ISSN (Print) - 0012-9976 | ISSN (Online) - 2349-8846

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Child Marriage as Trafficking?

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The Trafficking of Persons (Prevention, Protection and Rehabilitation) Bill, 2018, drafted by the Ministry of Women and Child Development, was passed by the Lok Sabha in July 2018. While the bill is a much required attempt to move away from the criminal justice framework to a victim-centric model, it contains several gaps. These include unclear provisions relating to repatriation of victims (Section 26 [2] allows for deportation of foreign victims under the Foreigners Act, 1946), penalisation of victims of trafficking who perpet­rate offences not punishable with death, imprisonment for life, or imprisonment for 10 years (Section 45 of the bill), and differentiating between aggravated and non-aggravated forms of human trafficking for no apparent reasonable reasons (Section 31). Most of the gaps have been addressed by Tripti Tandon in “India’s Trafficking Bill 2018 Is Neither Clear Nor Comprehensive” (EPW Engage, Vol 53, No 28).

One of the issues not addressed is the conflation between child marriage and human trafficking that would result if the bill is enacted. A form of aggravated trafficking created under the bill (Section 31 [v]) is where whoever “for the purpose of marriage or under the pretext of marriage trafficks a woman or child after marriage.” As the definition of trafficking includes “sexual exploitation” with or without consent (Section 370 of the Indian Penal Code), and it is commonly understood that marriage would lead to sexual activity which is per se exploitation of the child, the bill effectively equates many child marriages with human trafficking. Due to the system of patrilocality, girls are transferred to the house of the groom following marriage. This completes the act of human trafficking, with parents, family members, or an entire village being the “traffickers.”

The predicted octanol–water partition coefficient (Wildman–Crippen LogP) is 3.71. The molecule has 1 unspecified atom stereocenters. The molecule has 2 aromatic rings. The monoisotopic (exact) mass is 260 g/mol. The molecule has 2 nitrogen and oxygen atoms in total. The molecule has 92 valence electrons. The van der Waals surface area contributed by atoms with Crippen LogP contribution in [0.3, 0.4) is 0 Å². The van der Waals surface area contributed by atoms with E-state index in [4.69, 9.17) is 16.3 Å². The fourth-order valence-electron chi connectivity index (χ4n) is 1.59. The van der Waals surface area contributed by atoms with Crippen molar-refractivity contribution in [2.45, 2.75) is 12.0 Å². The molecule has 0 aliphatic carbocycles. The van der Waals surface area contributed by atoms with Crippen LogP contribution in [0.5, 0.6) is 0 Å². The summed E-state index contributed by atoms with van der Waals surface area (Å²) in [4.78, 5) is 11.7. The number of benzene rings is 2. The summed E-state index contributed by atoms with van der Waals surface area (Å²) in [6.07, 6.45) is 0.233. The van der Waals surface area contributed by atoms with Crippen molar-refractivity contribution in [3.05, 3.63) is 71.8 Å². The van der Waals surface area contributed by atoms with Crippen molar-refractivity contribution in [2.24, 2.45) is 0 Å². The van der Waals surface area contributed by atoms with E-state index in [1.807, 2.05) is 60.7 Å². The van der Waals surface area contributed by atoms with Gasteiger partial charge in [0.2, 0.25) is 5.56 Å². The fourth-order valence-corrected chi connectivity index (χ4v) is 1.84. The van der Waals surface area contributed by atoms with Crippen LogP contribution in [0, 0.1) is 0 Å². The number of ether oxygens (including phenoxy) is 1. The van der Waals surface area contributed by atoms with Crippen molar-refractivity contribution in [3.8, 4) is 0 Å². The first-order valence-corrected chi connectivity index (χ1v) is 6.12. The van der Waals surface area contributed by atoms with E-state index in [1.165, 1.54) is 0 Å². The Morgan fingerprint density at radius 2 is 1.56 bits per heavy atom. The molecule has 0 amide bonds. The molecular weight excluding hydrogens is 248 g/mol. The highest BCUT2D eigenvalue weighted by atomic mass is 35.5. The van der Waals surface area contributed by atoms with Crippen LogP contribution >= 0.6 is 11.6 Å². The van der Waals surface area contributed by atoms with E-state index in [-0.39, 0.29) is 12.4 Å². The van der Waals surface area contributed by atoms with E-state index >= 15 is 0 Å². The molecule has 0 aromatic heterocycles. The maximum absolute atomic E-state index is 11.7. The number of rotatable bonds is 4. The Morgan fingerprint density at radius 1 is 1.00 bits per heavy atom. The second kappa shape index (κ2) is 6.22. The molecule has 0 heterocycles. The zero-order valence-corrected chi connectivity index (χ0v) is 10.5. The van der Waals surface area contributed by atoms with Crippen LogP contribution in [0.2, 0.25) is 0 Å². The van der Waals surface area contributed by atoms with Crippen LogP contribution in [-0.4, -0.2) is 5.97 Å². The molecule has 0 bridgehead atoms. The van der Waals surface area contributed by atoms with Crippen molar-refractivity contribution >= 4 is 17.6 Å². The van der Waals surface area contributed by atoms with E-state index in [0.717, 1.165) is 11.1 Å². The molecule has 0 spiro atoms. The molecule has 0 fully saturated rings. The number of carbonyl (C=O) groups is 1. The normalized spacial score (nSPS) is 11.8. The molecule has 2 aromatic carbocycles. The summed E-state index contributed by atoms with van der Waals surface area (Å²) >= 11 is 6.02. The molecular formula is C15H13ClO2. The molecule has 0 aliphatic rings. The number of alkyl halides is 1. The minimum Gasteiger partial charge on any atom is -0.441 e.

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Updated On : 2nd Nov, 2018
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